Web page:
For intrepid travellers who prefer the heat and wild factor turned up, there’s the untamed Amazon. Few sights in the world are as spectacular as the Amazon confluence, the so-called ‘meeting of the waters’ near Manaus. The humic acid waters of the Rio Negro and the silty, sandy waters of the Rio Solimöes create a Top Deck effect that stretches for kilometres. It is the central attraction of most Amazonian cruises and, as it’s only a few miles from the centre of Manaus, very popular. Many cruises end there, but Amazon Nature Tours do it properly – and ecologically soundly – taking the good ship Tucano up the Rio Negro tributary on a compelling voyage literally into the heart of the Amazon Basin, as the waterways split and filter into the teeming oxygen mass called the rain forest.

For the first three days, the boat heads north towards Colombia, stopping frequently for passengers to explore the forest on hour-long hikes to known spots to try spot capuchins, howlers, sloths, giant otters, tapirs and emerald boas. The trip ceilings out at the confluence of the Rio Jauaperi, after which it heads back down the southern bank of the Negro, stopping en route to Manaus at the meeting of the waters and at Lago Janauari Ecological Park, a waterlogged forest-scape where the wildlife literally, and quite overwhelmingly, grows on trees. It’s hard not to feel like Bogart or Hepburn in the African Queen – the boat looks the same (18-berth; shallow bow; high, wide decks) and the sliding wall of green is the same. But there are no mad locals, the food is way better, the air con works a treat, and the staff of eight are classy naturalists given to bouts of excited overshare at the sight of every sex-crazed caiman or blossoming clitoria amazonum. 

The Mediterranean, on the other hand, is all about impossible blues and whites in the blazing sun, and for South Africans the ideal time to experience it is during our winter. Cue MSC’s Poesia, which leaves from Lisbon in September on one of the most intriguing Med cruises available. It’s the best of all worlds – a floating hotel that allows you to avoid all the irritating overland travelling, and an itinerary that takes in much of the oldest aspects of an ancient, multicultural region. It starts in that most astonishing of European capitals, and travellers would do well to arrive a few days early to explore the city of hills. Lisbon’s streets and viewpoints offer endless delight, a mix of traditional, contemporary and unexpected architecture and nightlife. From Lisbon, the 93 000-ton Poesia heads to the beaches of Spain’s Costa Brava, then on to Portofino in Italy, and finally Greece and Turkey, where it puts in at the ancient temple of Ephesus before heading on to Istanbul and back west to Athens. Eleven nights are plenty to explore as well as to relax; a good mix of time on board and time ashore, no rush or stress. Arguably the highlight of the trip is that visit to Ephesus, the 10th century BC city just outside Kuşadası. For centuries the site has been occupied by various conquerors, all leaving elements of varied architecture and culture behind. Most impressive are the gate of Augustus and the Library of Celsus.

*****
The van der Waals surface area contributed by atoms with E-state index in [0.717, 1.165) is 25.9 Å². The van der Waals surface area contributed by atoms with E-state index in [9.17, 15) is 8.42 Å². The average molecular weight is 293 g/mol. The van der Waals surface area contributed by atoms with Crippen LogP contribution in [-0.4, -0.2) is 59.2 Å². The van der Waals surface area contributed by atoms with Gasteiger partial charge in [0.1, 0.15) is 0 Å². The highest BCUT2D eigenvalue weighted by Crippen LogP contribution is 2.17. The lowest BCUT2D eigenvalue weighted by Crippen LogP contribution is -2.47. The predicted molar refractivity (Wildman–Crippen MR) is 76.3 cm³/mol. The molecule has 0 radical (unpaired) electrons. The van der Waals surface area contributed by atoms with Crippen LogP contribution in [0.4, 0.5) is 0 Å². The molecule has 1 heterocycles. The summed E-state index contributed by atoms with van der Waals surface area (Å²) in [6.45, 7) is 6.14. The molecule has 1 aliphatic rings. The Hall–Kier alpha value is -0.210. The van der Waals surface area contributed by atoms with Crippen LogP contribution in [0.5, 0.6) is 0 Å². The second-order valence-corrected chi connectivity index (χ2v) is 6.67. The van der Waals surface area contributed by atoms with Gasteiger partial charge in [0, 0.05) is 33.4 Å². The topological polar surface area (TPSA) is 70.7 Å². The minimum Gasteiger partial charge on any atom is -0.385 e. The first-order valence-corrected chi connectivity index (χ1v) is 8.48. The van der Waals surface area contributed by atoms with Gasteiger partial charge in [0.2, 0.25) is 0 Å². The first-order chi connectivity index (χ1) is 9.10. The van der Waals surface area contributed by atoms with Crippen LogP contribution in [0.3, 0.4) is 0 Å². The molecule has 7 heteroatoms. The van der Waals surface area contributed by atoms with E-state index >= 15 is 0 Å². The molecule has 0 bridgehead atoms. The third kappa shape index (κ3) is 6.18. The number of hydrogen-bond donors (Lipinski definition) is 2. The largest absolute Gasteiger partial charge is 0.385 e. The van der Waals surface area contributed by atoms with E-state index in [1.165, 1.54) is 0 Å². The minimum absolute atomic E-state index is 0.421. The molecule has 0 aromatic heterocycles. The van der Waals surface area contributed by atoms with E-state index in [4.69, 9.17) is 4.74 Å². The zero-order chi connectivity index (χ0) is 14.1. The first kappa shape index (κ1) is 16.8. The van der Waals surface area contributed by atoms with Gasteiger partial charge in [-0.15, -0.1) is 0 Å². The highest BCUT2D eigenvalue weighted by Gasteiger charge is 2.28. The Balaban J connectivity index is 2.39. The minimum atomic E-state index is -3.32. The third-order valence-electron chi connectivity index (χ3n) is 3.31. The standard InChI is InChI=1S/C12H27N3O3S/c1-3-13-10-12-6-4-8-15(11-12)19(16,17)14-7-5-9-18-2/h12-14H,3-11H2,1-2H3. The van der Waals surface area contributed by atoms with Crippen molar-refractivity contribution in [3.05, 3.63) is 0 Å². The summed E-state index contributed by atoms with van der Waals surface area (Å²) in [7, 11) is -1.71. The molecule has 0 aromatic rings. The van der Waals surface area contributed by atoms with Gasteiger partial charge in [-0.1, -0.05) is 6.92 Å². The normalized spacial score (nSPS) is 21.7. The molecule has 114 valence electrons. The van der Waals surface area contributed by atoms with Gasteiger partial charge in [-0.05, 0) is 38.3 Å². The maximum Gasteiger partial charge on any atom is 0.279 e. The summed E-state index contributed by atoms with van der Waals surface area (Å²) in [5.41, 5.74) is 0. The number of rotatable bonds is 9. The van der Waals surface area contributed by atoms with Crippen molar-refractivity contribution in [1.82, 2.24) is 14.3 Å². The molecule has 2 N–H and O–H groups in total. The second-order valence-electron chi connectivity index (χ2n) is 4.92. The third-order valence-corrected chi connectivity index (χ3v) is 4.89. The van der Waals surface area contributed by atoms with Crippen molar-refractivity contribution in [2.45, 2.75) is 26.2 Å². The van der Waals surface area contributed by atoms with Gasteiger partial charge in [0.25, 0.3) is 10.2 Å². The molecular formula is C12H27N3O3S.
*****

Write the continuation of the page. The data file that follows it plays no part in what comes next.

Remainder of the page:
MSC’s Poesia cruise ship is something of an achievement in itself. Built in 2008, it is one of the company’s smaller vessels, popular because of its manageable size. It’s the sister ship to the Musica and Orchestra, both well-known in SA waters. Choose one of 18 Aurea premium suites on the Alfieri deck to enjoy a stateroom with superb views over the bow of the ship, a balcony and a bathtub. The ship also has a tennis court, a wellness centre and three restaurants. 

Harking back to the glamour days of trans-Atlantic cruises, when being on the ‘right’ crossing and being seen by the right people was everything, a new trend in cruise one-upmanship has taken the industry by storm. Celebrity voyages team big-name stars with theme cruises, attracting passengers who otherwise wouldn’t be caught dead on a floating Vegas knockoff. There are the flagrantly opportunistic – downwardly spiralling pop groups putting the finishing touches to their comeback album – to the downright weird – a Loveboat cruise complete with (surviving) cast members – but it’s the Queen Mary 2 that shows how it’s really done. Of its seven-night trans-Atlantic trips this year, most are subtly themed in keeping with the ship’s grand dame status. Highlights will be the August cruise with the English National Ballet, as well as a Literary Festival in November, with an enviable programme of guest speakers including Kate Mosse, Alan Titchmarsh, Val McDermid and Richard Osman.

Besides the wit, there’s obviously the fun of being on the longest (though not the largest) liner in the world, with the most Champagne, sharpest dressers, largest ballroom and the greatest views of New York, as it powers past Lady Liberty. And, of course, traditional afternoon tea in the Queens Room with scones, cream and strawberry jam. Oh so lah-dee-dah.

By Peter Frost
Images: Courtesy of MSC, Norwegian Cruise Line, Adventure Smith Exploration